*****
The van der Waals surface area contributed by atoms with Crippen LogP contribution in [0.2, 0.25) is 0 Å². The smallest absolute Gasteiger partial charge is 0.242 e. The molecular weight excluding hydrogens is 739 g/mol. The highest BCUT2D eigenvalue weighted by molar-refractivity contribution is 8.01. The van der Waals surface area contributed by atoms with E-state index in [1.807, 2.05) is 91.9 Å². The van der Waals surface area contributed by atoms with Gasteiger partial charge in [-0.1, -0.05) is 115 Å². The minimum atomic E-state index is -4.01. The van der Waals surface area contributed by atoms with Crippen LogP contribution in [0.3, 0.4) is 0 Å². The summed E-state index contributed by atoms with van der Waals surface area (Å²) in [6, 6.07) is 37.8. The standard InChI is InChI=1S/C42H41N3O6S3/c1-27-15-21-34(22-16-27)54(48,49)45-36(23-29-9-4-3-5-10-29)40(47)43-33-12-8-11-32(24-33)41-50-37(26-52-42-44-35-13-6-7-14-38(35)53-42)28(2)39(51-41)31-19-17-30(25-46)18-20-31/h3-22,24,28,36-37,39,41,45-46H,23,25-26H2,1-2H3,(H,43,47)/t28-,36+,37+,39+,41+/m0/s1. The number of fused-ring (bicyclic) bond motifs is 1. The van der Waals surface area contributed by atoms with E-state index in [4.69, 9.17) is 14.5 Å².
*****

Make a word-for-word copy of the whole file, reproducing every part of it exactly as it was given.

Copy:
The van der Waals surface area contributed by atoms with Crippen LogP contribution in [0.2, 0.25) is 0 Å². The smallest absolute Gasteiger partial charge is 0.242 e. The molecular weight excluding hydrogens is 739 g/mol. The highest BCUT2D eigenvalue weighted by molar-refractivity contribution is 8.01. The van der Waals surface area contributed by atoms with E-state index in [1.807, 2.05) is 91.9 Å². The van der Waals surface area contributed by atoms with Gasteiger partial charge in [-0.1, -0.05) is 115 Å². The minimum atomic E-state index is -4.01. The van der Waals surface area contributed by atoms with Crippen LogP contribution in [0.3, 0.4) is 0 Å². The summed E-state index contributed by atoms with van der Waals surface area (Å²) in [6, 6.07) is 37.8. The standard InChI is InChI=1S/C42H41N3O6S3/c1-27-15-21-34(22-16-27)54(48,49)45-36(23-29-9-4-3-5-10-29)40(47)43-33-12-8-11-32(24-33)41-50-37(26-52-42-44-35-13-6-7-14-38(35)53-42)28(2)39(51-41)31-19-17-30(25-46)18-20-31/h3-22,24,28,36-37,39,41,45-46H,23,25-26H2,1-2H3,(H,43,47)/t28-,36+,37+,39+,41+/m0/s1. The number of fused-ring (bicyclic) bond motifs is 1. The van der Waals surface area contributed by atoms with E-state index in [4.69, 9.17) is 14.5 Å².